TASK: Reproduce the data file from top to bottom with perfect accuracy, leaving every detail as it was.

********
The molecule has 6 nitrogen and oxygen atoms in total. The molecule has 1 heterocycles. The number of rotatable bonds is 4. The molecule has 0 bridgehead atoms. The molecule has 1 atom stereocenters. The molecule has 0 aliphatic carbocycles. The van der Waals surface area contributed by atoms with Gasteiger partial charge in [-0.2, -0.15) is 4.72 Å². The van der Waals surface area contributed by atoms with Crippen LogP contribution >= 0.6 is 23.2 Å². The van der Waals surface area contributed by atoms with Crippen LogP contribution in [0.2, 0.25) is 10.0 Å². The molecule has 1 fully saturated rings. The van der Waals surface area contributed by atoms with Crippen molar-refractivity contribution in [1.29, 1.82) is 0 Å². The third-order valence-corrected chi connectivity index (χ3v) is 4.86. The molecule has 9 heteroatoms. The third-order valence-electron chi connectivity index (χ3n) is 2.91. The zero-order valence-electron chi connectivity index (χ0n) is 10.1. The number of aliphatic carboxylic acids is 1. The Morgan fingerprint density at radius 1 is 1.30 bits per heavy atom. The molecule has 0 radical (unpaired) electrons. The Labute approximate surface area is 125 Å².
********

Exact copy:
The molecule has 6 nitrogen and oxygen atoms in total. The molecule has 1 heterocycles. The number of rotatable bonds is 4. The molecule has 0 bridgehead atoms. The molecule has 1 atom stereocenters. The molecule has 0 aliphatic carbocycles. The van der Waals surface area contributed by atoms with Gasteiger partial charge in [-0.2, -0.15) is 4.72 Å². The van der Waals surface area contributed by atoms with Crippen LogP contribution >= 0.6 is 23.2 Å². The van der Waals surface area contributed by atoms with Crippen LogP contribution in [0.2, 0.25) is 10.0 Å². The molecule has 1 fully saturated rings. The van der Waals surface area contributed by atoms with Crippen molar-refractivity contribution in [1.29, 1.82) is 0 Å². The third-order valence-corrected chi connectivity index (χ3v) is 4.86. The molecule has 9 heteroatoms. The third-order valence-electron chi connectivity index (χ3n) is 2.91. The zero-order valence-electron chi connectivity index (χ0n) is 10.1. The number of aliphatic carboxylic acids is 1. The Morgan fingerprint density at radius 1 is 1.30 bits per heavy atom. The molecule has 0 radical (unpaired) electrons. The Labute approximate surface area is 125 Å².